This year's World Economic Forum in Davos will focus on one topic in particular: climate change. The climate cannot be saved without a corporate rethink. Volkswagen has understood this – and has already reacted.
From January 21, leaders from business, politics and society will meet in Davos for the World Economic Forum (WEF) to discuss the state of the world. Climate change is this year's overarching theme. Among others, US President Donald Trump, German Chancellor Angela Merkel and climate activist Greta Thunberg have announced their attendance. With natural disasters becoming more and more visible, WEF President Borge Brende appeals that all "world leaders must now work with all sectors of society" to address these problems. There are no alternatives for the big companies either: "The pressure from investors, legislators, customers and employees is increasing. They all expected the business community to face up to its responsibilities.Volkswagen is aware of this responsibility.
The Group is committed to the Paris Climate Agreement and is therefore also pushing ahead with environmentally friendly drive technologies and production methods at full speed. Volkswagen has committed itself throughout the Group to becoming completely CO2-neutral by 2050. The declared aim of the Paris Agreement: to limit global warming to below two degrees Celsius. One of Volkswagen's strongest instruments: the new ID.3.¹, the world's first balance sheet CO2-neutral electric car.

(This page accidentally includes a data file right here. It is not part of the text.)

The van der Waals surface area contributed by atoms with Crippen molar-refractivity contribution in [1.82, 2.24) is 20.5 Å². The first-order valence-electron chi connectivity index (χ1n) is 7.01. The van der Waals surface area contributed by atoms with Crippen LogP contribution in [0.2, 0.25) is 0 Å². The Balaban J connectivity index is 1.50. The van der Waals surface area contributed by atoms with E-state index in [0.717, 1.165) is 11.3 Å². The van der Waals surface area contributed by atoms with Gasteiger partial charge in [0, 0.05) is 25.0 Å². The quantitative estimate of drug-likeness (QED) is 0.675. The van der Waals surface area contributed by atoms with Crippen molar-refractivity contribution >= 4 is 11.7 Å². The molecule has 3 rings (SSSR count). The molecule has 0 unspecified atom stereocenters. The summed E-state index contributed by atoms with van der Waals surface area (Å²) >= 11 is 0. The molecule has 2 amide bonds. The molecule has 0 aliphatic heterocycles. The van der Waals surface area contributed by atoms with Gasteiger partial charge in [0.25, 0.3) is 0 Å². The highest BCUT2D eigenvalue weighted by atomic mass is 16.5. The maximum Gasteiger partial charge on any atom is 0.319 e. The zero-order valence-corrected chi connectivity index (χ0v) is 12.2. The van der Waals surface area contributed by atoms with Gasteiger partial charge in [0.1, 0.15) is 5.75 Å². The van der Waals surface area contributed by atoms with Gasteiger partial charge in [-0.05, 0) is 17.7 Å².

ID.3 marks the beginning of a new era – also in the field of sustainability – because when it’s handed over to the customer, the electric car is CO₂-neutral in balance sheet terms. Among other things, this is possible because both the production of the battery cells, as well as the energy used in the vehicle’s production are sourced from 100 percent green electricity. Volkswagen offsets unavoidable emissions with climate protection projects. During the use phase, it is up to the customer to also use green electricity for charging – Volkswagen makes suitable offers through its subsidiary Elli (“Electric-Life”).
With the ID. Charger, customers will in future be able to charge their e-cars quickly and conveniently at home. “For the Volkswagen brand, the ID.3 is the start of a major electrical offensive,” emphasized CEO Herbert Diess. The Group plans to launch up to 75 pure electric models by 2029, plus around 60 hybrid vehicles. The number of projected electric vehicles will rise to around 26 million vehicles by 2029. Volkswagen also plans to sell almost six million hybrid vehicles by 2029. Around 20 million of the planned electric vehicles by 2029 will be based on the Group’s modular electric drive system (MEB). This offensive will bring about a lasting change in the face of the vehicle fleet. “In about ten years’ time, almost every second Group vehicle in Europe and China will be an electric car. No other traditional manufacturer follows such a consistent course as we do,” said CEO Herbert Diess.